An inside-out season for Saranac Lake track
SARANAC LAKE — Out of all the strange and new ways humans have been adapting to deal with the coronavirus, a group of student-athletes and coaches at Saranac Lake have found a creative solution to a problem brought on by the pandemic.
Up until this winter, members of the Red Storm indoor track team have always had a place to train and compete — in a warm, dry environment with a roof above their heads. But with the school’s gym and weight room closed, and Section VII’s lone competition venue — the SUNY Plattsburgh Fieldhouse — also shuttered, Saranac Lake’s indoor track team was literally left out in the cold.
The way things turned out, being out in the cold hasn’t been an issue at all. This winter, Saranac Lake’s indoor track team has been practicing exclusively outside.
“We’re just trying to give these kids an opportunity to get in a workout. Some of them haven’t done anything since March,” track head coach Cy Ellsworth said. “We started the second week of December. Every workout has been outside, and the kids are really into it.”
With high-risk winter sports like basketball and hockey not currently taking place at Saranac Lake, indoor track and Nordic and alpine skiing are the only athletic activities available at the school. So in addition to those who normally participate in indoor track, some hockey and basketball players have also hopped on board to give the squad a roster of 35 boys and girls.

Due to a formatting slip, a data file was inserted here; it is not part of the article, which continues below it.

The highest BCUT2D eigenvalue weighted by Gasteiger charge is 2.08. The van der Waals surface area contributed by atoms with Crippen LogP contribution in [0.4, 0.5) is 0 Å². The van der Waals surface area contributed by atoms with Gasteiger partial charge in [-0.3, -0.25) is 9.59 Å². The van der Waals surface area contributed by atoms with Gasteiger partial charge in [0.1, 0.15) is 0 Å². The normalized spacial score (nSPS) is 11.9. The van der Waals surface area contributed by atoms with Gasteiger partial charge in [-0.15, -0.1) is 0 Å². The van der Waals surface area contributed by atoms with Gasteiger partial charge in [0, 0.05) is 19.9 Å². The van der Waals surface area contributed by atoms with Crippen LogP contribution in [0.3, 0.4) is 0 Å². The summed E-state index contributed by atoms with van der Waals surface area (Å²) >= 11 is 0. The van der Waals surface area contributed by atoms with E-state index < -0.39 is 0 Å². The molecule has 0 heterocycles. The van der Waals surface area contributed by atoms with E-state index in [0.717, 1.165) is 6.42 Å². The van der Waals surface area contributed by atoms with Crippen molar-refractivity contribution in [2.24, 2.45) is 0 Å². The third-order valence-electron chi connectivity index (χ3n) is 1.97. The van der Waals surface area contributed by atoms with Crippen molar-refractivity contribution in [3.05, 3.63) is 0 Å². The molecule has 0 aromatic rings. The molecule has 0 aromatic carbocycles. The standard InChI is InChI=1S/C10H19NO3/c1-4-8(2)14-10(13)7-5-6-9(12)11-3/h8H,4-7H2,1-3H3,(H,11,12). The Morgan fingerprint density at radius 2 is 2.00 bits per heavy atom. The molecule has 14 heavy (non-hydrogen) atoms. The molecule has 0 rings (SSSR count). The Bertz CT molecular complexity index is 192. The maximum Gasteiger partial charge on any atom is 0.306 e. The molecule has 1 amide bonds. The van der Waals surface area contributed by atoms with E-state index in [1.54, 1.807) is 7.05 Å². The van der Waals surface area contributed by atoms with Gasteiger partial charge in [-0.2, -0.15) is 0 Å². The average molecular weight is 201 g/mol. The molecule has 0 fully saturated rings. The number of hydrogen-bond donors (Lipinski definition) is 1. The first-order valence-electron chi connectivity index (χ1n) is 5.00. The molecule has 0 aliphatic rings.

Instead of focusing on their normal track disciplines like distance running, sprints, hurdles and throwing, team members are involved in a well-rounded training program designed for overall fitness. Working in small groups, team members move from station to station under the guidance of the eight coaches helping out with the program. The team is making use of the tennis courts next to the track, which have been consistently cleared of snow by the custodial staff. There’s room to warm up and run in sections of the parking lot, and the track itself has also been put to use despite being covered by more than a foot of snow.
“We’ve actually set up a lot of stuff outside. We have six stations, and we just keep them rolling,” Ellsworth said. “We’ve been out there when it’s been 10, 15 degrees, and we keep the kids moving.”
The team has been working out four days per week with the season expected to run through the end of February. Ellsworth said many of the student-athletes will continue with training programs immediately after that as they gear up for hopeful spring sports seasons. All participants are involved in a variety of sessions including cardio, power, stretching and flexibility, mobility and athleticism. Ellsworth said a focus of the program this year is functional movements.
“For example, instead of doing heavy bench press and heavy squats, we’ve had kids splitting wood, flipping tires, working with kettlebells,” Ellsworth said. “The kids have carried logs, they’ve ran with snowshoes. We’ve even had some good old-fashioned sled pulls. I think we’ve all noticed a drastic improvement in their overall fitness.”